Over the last few years TED has established itself as a forum for new thinking, a platform for ideas that question (in many cases) the current conventional wisdom. A couple of months ago Nick Hanauer, who has been an enthusiastic entrepreneur for a few decades, and canny enough to make a pile of money, made a brief presentation to a TED audience.
Nick spoke as a capitalist, a person who uses his resources to build new businesses. His point was that capitalists do not create jobs. In fact, as a capitalist he knows that hiring people is one way to scare investors off. He made the point that it is delusional to think of capitalists as job creators -- the transfer of wealth to the 1% (and rising un- and under-employment) over the last few decades of lower marginal tax rates should prove that assertion.
TED, for reasons of its own, decided that it would not post the talk on its website. Nick, who has also been writing about our political culture for several years, pushed for posting. Yesterday, after the issue got picked up by some media outlets TED posted the presentation -- on YouTube -- and got about a quarter million view in the last 17 hours.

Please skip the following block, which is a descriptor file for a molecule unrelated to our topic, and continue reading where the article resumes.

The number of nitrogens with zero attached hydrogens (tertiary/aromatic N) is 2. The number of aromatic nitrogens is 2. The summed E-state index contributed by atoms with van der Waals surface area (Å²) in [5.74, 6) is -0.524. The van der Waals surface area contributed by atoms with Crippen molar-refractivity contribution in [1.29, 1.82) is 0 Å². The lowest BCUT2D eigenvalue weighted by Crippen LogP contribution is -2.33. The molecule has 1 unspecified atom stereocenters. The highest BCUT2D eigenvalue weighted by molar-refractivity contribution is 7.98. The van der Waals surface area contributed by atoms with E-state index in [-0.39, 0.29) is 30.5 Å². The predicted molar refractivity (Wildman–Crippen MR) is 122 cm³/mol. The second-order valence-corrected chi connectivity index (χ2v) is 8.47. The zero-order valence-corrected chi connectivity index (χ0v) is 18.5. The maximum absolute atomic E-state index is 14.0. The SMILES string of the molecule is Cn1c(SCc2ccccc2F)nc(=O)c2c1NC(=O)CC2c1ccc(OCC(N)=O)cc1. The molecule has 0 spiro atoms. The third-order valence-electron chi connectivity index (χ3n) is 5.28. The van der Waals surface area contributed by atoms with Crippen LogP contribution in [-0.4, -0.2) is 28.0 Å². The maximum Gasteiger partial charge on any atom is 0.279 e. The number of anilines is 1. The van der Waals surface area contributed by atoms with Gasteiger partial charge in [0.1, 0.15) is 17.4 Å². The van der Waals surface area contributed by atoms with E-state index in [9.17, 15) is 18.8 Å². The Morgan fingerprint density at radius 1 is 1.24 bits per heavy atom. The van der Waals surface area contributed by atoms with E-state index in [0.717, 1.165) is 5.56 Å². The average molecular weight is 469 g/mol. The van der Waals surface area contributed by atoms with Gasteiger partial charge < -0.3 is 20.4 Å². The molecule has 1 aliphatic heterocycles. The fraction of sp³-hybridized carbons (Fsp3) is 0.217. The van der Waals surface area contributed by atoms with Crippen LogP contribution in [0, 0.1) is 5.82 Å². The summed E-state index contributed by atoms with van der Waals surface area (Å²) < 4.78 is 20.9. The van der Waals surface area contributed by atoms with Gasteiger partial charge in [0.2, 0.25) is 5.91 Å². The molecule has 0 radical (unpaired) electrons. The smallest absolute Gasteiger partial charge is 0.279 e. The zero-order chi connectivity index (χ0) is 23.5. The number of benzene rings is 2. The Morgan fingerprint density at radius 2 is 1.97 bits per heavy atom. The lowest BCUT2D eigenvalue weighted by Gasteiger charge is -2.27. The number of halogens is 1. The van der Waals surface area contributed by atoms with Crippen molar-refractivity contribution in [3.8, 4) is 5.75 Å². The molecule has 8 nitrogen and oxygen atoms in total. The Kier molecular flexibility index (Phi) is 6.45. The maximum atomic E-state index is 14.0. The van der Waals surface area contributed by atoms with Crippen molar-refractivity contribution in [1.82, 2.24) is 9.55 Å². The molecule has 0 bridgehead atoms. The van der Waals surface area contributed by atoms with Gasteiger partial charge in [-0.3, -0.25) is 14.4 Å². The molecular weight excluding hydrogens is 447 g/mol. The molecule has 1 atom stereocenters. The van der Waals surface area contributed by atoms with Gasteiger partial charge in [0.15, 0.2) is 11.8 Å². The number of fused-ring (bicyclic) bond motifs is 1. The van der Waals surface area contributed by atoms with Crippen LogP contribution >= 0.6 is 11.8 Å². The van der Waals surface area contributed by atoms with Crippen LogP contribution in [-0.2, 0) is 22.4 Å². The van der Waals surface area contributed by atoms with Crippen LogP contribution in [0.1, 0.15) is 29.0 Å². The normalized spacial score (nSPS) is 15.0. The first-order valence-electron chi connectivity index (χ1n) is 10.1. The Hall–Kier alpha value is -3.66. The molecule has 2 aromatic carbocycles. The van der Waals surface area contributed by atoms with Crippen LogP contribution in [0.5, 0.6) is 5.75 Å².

Despite TED's characterization of Nick's speech as "partisan" it comes across as low-key and fact-based -- a rich man who recognizes wealth is its own blessing and deserves no other favors. So why TED's insecurity about his talk? Is it a little too at odds with their conventional wisdom? Is TED just another arm of the MSM? Or is this a clever plan to get Nick's message beyond the TED auditorium?
Beyond that, can you think of a reason why this viewpoint, and perhaps Nick himself, is not given greater coverage and discussion in the media?
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